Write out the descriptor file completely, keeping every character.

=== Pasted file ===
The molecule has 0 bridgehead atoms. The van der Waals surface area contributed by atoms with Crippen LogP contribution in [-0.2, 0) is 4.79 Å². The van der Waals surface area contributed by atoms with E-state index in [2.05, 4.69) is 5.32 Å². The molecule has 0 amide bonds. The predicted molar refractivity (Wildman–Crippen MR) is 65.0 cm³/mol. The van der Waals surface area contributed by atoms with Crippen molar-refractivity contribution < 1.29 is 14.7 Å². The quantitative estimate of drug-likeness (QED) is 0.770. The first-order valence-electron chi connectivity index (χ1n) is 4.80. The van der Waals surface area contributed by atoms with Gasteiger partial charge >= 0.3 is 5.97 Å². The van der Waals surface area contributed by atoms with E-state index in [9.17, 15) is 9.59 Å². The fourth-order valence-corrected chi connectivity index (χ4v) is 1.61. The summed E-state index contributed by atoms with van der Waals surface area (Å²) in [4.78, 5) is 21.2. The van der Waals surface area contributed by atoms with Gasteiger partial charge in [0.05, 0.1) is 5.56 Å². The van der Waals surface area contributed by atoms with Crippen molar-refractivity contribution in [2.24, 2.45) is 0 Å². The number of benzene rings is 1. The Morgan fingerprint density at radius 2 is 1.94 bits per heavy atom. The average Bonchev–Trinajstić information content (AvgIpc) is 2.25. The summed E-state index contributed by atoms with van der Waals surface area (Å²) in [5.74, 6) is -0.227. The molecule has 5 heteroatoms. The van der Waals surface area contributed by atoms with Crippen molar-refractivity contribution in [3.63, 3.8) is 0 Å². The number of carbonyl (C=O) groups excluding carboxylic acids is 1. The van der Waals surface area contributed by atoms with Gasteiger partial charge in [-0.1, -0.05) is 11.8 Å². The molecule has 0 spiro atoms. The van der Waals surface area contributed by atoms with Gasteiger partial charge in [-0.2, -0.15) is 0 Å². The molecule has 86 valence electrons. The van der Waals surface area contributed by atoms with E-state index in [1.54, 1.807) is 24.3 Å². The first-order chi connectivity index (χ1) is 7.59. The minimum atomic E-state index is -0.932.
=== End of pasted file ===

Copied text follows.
The molecule has 0 bridgehead atoms. The van der Waals surface area contributed by atoms with Crippen LogP contribution in [-0.2, 0) is 4.79 Å². The van der Waals surface area contributed by atoms with E-state index in [2.05, 4.69) is 5.32 Å². The molecule has 0 amide bonds. The predicted molar refractivity (Wildman–Crippen MR) is 65.0 cm³/mol. The van der Waals surface area contributed by atoms with Crippen molar-refractivity contribution < 1.29 is 14.7 Å². The quantitative estimate of drug-likeness (QED) is 0.770. The first-order valence-electron chi connectivity index (χ1n) is 4.80. The van der Waals surface area contributed by atoms with Gasteiger partial charge >= 0.3 is 5.97 Å². The van der Waals surface area contributed by atoms with E-state index in [9.17, 15) is 9.59 Å². The fourth-order valence-corrected chi connectivity index (χ4v) is 1.61. The summed E-state index contributed by atoms with van der Waals surface area (Å²) in [4.78, 5) is 21.2. The van der Waals surface area contributed by atoms with Gasteiger partial charge in [0.05, 0.1) is 5.56 Å². The van der Waals surface area contributed by atoms with Crippen molar-refractivity contribution in [2.24, 2.45) is 0 Å². The number of benzene rings is 1. The Morgan fingerprint density at radius 2 is 1.94 bits per heavy atom. The average Bonchev–Trinajstić information content (AvgIpc) is 2.25. The summed E-state index contributed by atoms with van der Waals surface area (Å²) in [5.74, 6) is -0.227. The molecule has 5 heteroatoms. The van der Waals surface area contributed by atoms with Crippen molar-refractivity contribution in [3.63, 3.8) is 0 Å². The number of carbonyl (C=O) groups excluding carboxylic acids is 1. The van der Waals surface area contributed by atoms with Gasteiger partial charge in [-0.1, -0.05) is 11.8 Å². The molecule has 0 spiro atoms. The van der Waals surface area contributed by atoms with Gasteiger partial charge in [-0.2, -0.15) is 0 Å². The molecule has 86 valence electrons. The van der Waals surface area contributed by atoms with E-state index in [1.54, 1.807) is 24.3 Å². The first-order chi connectivity index (χ1) is 7.59. The minimum atomic E-state index is -0.932.